A little over a month ago, I chanced upon a radio program online in which the author of "Churchill's Iceman" was interviewed about its subject, Geoffrey Pyke, whose radical, innovative, and far-reaching ideas during the Second World War led to the creation of the First Special Service Force (FSSF) --- a unique, unconventional military unit made up of American and Canadian soldiers skilled in living off the land and in irregular warfare who distinguished themselves in combat from the Aleutian Islands, to Italy, France, and the Rhineland --- an underwater pipeline (which was later developed and used in sustaining the Allied drive across France during the Battle of Normandy, and the proposal to "build an aircraft carrier of reinforced ice [named Pykrete in Pyke's honor]" to help the Allies overcome the U-boat threat in the Atlantic. The more I listened to Henry Hemming speak about the life of Geoffrey Pyke, the more my curiosity about this man grew. So much so, that I bought this book.
Pyke was born in 1893, the eldest child of a family that soon found itself in straightened circumstances following the death of Pyke's father, a lawyer, when Pyke was 5. His domineering mother (from whom he later became estranged) had Pyke sent off to Wellington, at the time a typical public school for the sons of Army officers. There Pyke was teased and abused by his classmates because of his Jewish heritage. From this experience, he developed a contempt and hatred for "The Establishment". Pyke was at Wellington for 2 years, then was withdrawn and given private tutoring. Subsequently, he gained admittance to Cambridge University, where he studied law.
Upon the outbreak of the First World War, Pyke left Cambridge set on playing his part in a wholly, unique way. He came up with the idea of smuggling himself into Germany under the guise of an American journalist. It was Pyke's intent to use this cover to obtain information on how the German people were living under wartime conditions and to gauge from discreet observation what the German Army was up to. What made this all the more remarkable to me upon reading about this phase in Pyke's life was that he didn't speak German and had only a short time to perfect an American accent (one of Pyke's friends at Cambridge was American, and he used the memory of his friend to fashion his own 'American' accent). He sold the editor of the Daily Chronicle on his idea, and with a U.S. passport he obtained from an American sailor, Pyke entered Germany via Denmark in the latter part of September 1914.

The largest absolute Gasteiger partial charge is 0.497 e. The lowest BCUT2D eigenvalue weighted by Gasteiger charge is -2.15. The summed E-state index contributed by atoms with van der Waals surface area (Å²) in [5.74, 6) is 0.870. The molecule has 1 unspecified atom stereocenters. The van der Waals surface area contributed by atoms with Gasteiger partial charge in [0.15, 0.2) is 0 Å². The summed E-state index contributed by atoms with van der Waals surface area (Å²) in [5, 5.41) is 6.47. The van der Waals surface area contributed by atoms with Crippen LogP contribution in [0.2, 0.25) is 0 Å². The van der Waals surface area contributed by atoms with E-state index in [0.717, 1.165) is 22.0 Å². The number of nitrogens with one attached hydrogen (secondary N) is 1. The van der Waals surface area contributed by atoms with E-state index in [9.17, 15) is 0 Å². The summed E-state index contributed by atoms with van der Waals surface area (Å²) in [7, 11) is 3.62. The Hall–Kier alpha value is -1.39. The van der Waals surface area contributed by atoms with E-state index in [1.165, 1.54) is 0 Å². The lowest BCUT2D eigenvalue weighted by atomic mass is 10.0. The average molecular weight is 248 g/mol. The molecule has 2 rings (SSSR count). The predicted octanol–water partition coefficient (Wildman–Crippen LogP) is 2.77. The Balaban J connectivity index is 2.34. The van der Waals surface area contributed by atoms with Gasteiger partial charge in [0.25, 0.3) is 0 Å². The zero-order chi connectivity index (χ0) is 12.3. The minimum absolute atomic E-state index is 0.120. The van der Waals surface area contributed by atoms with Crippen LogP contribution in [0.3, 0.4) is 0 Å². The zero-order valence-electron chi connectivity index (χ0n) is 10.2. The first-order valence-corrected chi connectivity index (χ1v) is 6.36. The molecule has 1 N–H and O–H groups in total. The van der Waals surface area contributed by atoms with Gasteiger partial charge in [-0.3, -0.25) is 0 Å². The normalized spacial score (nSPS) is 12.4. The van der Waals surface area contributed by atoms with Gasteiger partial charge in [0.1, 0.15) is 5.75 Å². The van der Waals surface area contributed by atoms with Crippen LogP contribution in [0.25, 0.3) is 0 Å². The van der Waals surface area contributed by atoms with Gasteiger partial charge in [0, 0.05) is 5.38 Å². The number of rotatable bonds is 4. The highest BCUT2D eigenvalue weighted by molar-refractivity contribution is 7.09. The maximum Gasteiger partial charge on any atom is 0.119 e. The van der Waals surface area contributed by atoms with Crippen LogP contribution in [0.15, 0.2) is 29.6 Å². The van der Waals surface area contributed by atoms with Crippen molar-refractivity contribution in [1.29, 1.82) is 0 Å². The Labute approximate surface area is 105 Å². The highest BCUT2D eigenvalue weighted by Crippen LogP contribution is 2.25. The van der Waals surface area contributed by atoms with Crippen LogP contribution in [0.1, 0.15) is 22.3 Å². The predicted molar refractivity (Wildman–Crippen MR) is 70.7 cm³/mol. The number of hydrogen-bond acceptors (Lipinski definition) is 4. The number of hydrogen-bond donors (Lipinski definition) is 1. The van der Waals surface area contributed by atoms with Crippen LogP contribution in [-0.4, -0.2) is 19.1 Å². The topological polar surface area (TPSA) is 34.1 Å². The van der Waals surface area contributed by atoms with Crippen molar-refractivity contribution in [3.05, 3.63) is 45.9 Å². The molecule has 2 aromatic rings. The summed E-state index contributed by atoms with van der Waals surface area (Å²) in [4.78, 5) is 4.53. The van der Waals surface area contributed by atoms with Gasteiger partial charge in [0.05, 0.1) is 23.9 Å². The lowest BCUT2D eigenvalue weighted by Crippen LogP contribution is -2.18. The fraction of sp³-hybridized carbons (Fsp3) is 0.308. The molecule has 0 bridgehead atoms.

Alas, Pyke's cover held for little more than a week. Should the reader of this review be interested in knowing how Pyke was found out, sent to an internment camp for Allied civilian nationals near Berlin considered "escape proof" by the Germans, where he nearly died from pneumonia, recovered, and with the help of a fellow internee (who spoke fluent German) managed to escape to neutral Holland in the late spring of 1915 --- and subsequently back to Britain ---- by all means, read "CHURCHILL'S ICEMAN." There is so much more to this man, who went on after the war to work as a journalist, educationalist, and inventor.
Geoffrey Pyke was both the perfect embodiment of the "English eccentric" and in our time, the "revolutionary figure" whose societal contributions are on the scale that completely reshape the way we live our daily lives. For example, people like Bill Gates and Steve Jobs who became renowned for "thinking outside the box."